In accepting the position of the Prime Minister, it is critical to qualify what is meant by “fiscal and debt sustainability”. Solutions to the desperate fiscal situation would put Grenada back into the ‘borrowing mode and debt syndrome’, having creditworthiness to draw-down on grants and loans and to facilitate non-productive projects and speculative investors. The experiences and lessons from past Structural Adjustments and Debt Restructurings need to be also brought into focus on the way forward.

If the Home Grown Programme requiring commitment and sacrifices by all citizens is an “important and noble endeavour”, then transparency and accountability by the Administration have to be readily realised to the understanding and satisfaction of the people. This must mean making public ‘thorough and explicit breakdowns’ on the true fiscal accounts of Grenada. Details at least on the status of the debt must include the amount of monies owed, the reason for the owing, the period when the monies were incurred and owed, and the ‘default clauses’ for the monies owed. The extent to which the central bureaucracy, statutory bodies and State corporations contributed to this debt is also relevant.

The point must be made that much of the debt would have been incurred from closed-door deals, with no parliamentary clearances, with no genuine consultations and negotiations with the population, and against pertinent advices and warnings of many accredited financial authorities. Civil Society bodies have been castigated and ridiculed when they promote restraints in national transactions, especially attending to the public’s assets and debts. Issues of economic mismanagement and fiscal ill-discipline, with allegations of corruption, irregularity and wastage, have always been of concern. Whilst persons have been conscious of and crying over the repercussions, the politicians have been unconscionable.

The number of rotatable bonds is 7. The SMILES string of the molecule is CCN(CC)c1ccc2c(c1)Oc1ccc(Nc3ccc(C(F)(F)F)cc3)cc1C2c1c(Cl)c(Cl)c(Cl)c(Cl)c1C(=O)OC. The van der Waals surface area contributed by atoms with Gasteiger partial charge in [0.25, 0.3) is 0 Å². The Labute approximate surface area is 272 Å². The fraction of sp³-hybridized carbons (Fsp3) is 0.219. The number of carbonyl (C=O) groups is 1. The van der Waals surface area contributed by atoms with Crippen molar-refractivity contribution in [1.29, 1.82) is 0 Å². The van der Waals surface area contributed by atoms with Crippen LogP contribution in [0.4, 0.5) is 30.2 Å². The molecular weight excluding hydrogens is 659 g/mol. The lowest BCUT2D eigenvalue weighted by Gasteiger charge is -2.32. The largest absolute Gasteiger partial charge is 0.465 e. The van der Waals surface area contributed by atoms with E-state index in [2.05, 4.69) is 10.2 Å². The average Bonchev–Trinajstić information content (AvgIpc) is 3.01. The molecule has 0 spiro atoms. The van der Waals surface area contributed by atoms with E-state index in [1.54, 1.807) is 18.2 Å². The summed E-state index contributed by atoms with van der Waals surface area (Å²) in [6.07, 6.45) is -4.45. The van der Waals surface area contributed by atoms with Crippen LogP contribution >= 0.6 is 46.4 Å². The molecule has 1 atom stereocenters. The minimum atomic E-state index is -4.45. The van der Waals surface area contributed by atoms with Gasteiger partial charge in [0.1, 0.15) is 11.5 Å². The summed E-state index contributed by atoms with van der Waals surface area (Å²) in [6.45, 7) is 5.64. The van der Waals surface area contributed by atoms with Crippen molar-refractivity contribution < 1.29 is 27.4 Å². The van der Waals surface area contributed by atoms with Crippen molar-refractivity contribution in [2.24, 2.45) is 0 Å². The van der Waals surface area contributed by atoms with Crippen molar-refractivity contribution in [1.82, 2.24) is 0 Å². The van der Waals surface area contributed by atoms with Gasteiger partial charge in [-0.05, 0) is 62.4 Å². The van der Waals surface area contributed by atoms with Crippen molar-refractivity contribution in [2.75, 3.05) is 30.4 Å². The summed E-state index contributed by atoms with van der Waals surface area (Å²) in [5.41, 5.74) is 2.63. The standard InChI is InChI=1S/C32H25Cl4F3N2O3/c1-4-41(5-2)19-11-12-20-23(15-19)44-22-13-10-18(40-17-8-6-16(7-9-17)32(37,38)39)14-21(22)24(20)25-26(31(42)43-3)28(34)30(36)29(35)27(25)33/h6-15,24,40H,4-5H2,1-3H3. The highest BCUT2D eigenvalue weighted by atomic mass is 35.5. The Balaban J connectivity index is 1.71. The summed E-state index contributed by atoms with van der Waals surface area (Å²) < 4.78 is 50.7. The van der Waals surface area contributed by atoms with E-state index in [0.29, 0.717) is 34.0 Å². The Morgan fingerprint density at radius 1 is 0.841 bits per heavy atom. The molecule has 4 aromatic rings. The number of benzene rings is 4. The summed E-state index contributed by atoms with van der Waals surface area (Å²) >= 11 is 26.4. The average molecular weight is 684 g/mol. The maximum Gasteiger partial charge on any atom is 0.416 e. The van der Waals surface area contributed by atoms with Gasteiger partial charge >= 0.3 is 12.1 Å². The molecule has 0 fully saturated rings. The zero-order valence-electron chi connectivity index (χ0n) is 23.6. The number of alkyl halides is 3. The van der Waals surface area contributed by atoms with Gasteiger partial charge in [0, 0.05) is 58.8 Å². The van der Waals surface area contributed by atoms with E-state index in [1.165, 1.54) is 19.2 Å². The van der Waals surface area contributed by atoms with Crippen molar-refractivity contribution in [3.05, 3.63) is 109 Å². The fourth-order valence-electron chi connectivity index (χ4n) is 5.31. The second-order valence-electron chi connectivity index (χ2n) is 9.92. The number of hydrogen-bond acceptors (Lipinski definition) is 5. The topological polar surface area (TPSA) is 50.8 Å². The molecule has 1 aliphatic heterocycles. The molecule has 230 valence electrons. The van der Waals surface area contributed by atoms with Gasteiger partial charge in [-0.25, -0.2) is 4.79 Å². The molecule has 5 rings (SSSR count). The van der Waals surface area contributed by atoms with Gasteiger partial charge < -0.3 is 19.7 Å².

The Administration has not being upfront with the people but often misleads them in making uninformed decisions. The commentary on Grenada’s Debt published in October as a three-part series, by former senior public officer and Chartered Certified Accountant Garvey Louison (FCCA) is very instructive; he states: “It is usual for NNP politicians to blame the hurricanes (Ivan 2004 and Emily 2005) for the island’s struggle with debt repayment and the need for restructuring of the debt obligations. However … the facts show that the hurricanes gave Grenada a sharp, extraordinary boost in total revenues, total expenditure, capital expenditure and economic growth …”. Any attempts to fix problems without affixing blame will be futile; to excuse persons for reckless decisions is repugnant.

It is very unfortunate to have persons believing that Grenadians are ‘far better’ than the citizens of most of the other Caribbean countries, in terms of taxation, salaries and cost of living; and that they are ‘opposed to contributing’ to National Development. The philosophy and structure of the tax system including Property Tax and Customs and Excise with the hidden ‘built-in’ charges need to be revealed; and so too is the administration, accountability and application of the taxes/duties/levies collected.

J. K. Roberts is not an expert on the professional disciplines highlighted in his writings, but sees himself as having keen and passionate interest in public policies’ advocacy and analysis. He is a ‘premature retiree’ of the Public Service of Grenada, an author of two books (“Into The 21st Century”, 1995 and “Management Practices in The Public Service of Grenada”, 2011) and the founder of a civil society organisation called National Initiative for Prolific Policies (NIPP, Grenada. Inc) well over a decade and a half now and have staged publicly many ‘technical meetings’.